Turkish prosecutors have over the past week ordered the detention of 51 people due to alleged links to the Gülen movement, the Stockholm Center for Freedom reported, citing local media reports.
Ten active duty, retired or dismissed military officers were detained in police raids in five provinces as part of an investigation. Detention warrants were issued on Tuesday by the Balıkesir Chief Public Prosecutor’s Office for 17 people.
The same day the chief public prosecutor’s office in Ankara ordered the detention of 10 people over alleged Gülen links. Police conducted operations in several provinces to detain six suspects.
An additional 12 detention warrants were issued in Denizli and Edirne provinces on Wednesday and Thursday.
Turkish President Recep Tayyip Erdoğan has been targeting followers of the Gülen movement, inspired by Turkish Muslim cleric Fethullah Gülen, since the corruption investigations of December 17-25, 2013, which implicated then-prime minister Erdoğan, his family members and his inner circle.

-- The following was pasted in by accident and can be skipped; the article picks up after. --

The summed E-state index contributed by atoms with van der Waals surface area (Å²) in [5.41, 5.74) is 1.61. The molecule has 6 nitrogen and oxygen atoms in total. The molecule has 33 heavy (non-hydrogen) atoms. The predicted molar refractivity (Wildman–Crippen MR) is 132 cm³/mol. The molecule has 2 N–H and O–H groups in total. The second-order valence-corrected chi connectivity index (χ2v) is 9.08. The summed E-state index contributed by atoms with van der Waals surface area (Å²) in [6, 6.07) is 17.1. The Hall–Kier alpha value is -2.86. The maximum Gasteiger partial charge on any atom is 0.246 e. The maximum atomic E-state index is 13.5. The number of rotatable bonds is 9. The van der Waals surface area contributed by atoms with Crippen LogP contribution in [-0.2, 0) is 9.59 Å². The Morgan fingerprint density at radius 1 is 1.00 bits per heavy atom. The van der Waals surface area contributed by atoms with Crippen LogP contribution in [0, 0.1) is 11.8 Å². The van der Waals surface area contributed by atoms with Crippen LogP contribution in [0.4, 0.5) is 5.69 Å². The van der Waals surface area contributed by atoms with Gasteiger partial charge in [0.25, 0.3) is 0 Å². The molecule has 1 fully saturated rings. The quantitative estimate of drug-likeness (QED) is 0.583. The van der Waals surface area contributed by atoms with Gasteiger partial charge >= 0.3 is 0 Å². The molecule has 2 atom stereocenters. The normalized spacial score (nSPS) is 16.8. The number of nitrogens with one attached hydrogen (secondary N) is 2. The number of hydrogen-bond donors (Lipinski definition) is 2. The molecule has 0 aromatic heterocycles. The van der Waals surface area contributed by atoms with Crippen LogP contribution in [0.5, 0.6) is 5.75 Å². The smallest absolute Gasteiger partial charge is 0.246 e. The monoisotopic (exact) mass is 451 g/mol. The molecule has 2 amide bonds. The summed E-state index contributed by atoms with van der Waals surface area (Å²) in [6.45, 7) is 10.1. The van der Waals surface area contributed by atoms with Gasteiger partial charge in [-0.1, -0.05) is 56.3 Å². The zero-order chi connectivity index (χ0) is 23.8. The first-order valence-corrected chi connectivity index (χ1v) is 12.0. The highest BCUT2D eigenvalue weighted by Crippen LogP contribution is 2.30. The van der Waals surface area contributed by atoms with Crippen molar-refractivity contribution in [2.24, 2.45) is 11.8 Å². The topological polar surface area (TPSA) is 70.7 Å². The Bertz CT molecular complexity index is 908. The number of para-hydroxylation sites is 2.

Dismissing the investigations as a Gülenist coup and conspiracy against his government, Erdoğan designated the movement as a terrorist organization and began to target its members. He intensified the crackdown on the movement following an abortive putsch that he accused Gülen of masterminding. Gülen and the movement strongly deny involvement in the coup attempt or any terrorist activity.
The İzmir Public Prosecutor’s Office on Wednesday issued detention warrants for 12 individuals on accusations that they used the ByLock messaging app, once widely available online and considered by the government to be a tool of secret communication among supporters of the movement. Police raids were conducted in İzmir and İstanbul to detain the suspects.
Following the coup attempt, the Turkish government declared a state of emergency and carried out a massive purge of state institutions under the pretext of an anti-coup fight. More than 130,000 public servants were summarily removed from their jobs for alleged membership in or relationships with “terrorist organizations” by emergency decree-laws subject to neither judicial nor parliamentary scrutiny.
A total of 319,587 people have been detained and 99,962 arrested in operations against supporters of the Gülen movement since the coup attempt, Turkey’s Interior Minister Süleyman Soylu said on November 22.
In addition to the thousands who were jailed, scores of other Gülen movement followers had to flee Turkey to avoid the government crackdown.